“I have been in office for about three months, but not a single day ends without people coming to my office complaining of land fraud, yet we now have a computerised system,” he added. 
The minister didn’t get a ready answer.

The Kibaale Lands Zonal Office covers Kibaale, Kagadi and Kakumiro, which comprise what were formerly the Lost Counties of Buyaga and Bugangaizi, which had been gifted to Buganda Kingdom by the British following their defeat of Bunyoro King Kabalega.  

Following the contentious 1964 Referendum on the Lost Counties, both Buyaga and Bugangaizi were reverted to Bunyoro, a move that later triggered the 1966 Buganda crisis, leading to the exiling of Kabaka Edward Muteesa, the first president of Uganda.   

Although there have been efforts by the government to transfer land titles from the names of the Baganda absentee landlords to those of the indigenous people, land officials in these areas complain there are still land titles in the names of absentee landlords, and that their grandchildren or great-grandchildren have never stepped up to claim the land, making it difficult to pay them off such that land can be legally occupied by native Banyoro.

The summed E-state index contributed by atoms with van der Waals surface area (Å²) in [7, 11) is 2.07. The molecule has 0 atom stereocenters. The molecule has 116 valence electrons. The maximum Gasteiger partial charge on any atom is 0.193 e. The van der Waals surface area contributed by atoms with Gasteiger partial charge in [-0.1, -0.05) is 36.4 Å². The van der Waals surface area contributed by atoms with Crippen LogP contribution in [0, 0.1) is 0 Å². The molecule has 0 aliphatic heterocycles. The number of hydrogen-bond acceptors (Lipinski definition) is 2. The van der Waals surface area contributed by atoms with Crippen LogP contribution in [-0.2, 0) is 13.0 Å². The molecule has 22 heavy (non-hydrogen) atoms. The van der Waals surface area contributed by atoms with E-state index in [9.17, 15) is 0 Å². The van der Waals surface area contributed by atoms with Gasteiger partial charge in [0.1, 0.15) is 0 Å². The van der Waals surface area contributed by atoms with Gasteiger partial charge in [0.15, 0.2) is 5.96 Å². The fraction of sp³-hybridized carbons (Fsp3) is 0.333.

“We do not know what we are going to do because now the people in possession of the land aren’t legally the owners of the land because of absentee landlords,” Mr Denis Kahabura, the senior registrar of land titles in Kibaale Lands Zonal office, says.        

In 2017, President Museveni, who has made digitalisation of the land system a key cog in his agenda, commissioned the Kibaale Lands Zonal Office and gave away about 254 land titles to tenants in Buyaga and Bugangaizi at a function in Karuguza, Kibaale Town, which previously belonged to one Aguste Birimumaso.